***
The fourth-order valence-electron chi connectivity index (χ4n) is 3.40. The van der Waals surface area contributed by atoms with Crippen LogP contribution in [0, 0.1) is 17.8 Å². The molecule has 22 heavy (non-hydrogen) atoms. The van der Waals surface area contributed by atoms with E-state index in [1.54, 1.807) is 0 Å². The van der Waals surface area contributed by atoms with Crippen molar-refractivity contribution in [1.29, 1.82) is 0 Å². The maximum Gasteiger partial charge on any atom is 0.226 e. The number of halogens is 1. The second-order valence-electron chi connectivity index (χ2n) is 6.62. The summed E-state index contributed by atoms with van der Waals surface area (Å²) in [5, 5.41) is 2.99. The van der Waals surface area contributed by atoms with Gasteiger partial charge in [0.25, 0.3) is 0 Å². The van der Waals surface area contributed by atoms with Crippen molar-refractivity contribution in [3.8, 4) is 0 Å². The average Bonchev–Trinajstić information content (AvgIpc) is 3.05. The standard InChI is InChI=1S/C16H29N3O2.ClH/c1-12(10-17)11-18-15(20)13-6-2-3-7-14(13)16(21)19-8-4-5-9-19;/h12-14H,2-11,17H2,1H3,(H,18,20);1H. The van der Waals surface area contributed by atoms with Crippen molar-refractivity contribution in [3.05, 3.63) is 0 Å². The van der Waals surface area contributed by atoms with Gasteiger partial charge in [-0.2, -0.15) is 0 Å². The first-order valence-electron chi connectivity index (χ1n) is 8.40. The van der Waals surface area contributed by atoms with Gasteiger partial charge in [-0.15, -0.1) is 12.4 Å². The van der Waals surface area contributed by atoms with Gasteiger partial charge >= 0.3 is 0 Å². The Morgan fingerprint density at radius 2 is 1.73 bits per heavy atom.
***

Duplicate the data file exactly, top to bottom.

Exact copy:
The fourth-order valence-electron chi connectivity index (χ4n) is 3.40. The van der Waals surface area contributed by atoms with Crippen LogP contribution in [0, 0.1) is 17.8 Å². The molecule has 22 heavy (non-hydrogen) atoms. The van der Waals surface area contributed by atoms with E-state index in [1.54, 1.807) is 0 Å². The van der Waals surface area contributed by atoms with Crippen molar-refractivity contribution in [1.29, 1.82) is 0 Å². The maximum Gasteiger partial charge on any atom is 0.226 e. The number of halogens is 1. The second-order valence-electron chi connectivity index (χ2n) is 6.62. The summed E-state index contributed by atoms with van der Waals surface area (Å²) in [5, 5.41) is 2.99. The van der Waals surface area contributed by atoms with Gasteiger partial charge in [0.25, 0.3) is 0 Å². The van der Waals surface area contributed by atoms with Crippen molar-refractivity contribution in [3.8, 4) is 0 Å². The average Bonchev–Trinajstić information content (AvgIpc) is 3.05. The standard InChI is InChI=1S/C16H29N3O2.ClH/c1-12(10-17)11-18-15(20)13-6-2-3-7-14(13)16(21)19-8-4-5-9-19;/h12-14H,2-11,17H2,1H3,(H,18,20);1H. The van der Waals surface area contributed by atoms with Crippen molar-refractivity contribution in [3.05, 3.63) is 0 Å². The van der Waals surface area contributed by atoms with Gasteiger partial charge in [-0.2, -0.15) is 0 Å². The first-order valence-electron chi connectivity index (χ1n) is 8.40. The van der Waals surface area contributed by atoms with Gasteiger partial charge in [-0.15, -0.1) is 12.4 Å². The van der Waals surface area contributed by atoms with Gasteiger partial charge >= 0.3 is 0 Å². The Morgan fingerprint density at radius 2 is 1.73 bits per heavy atom.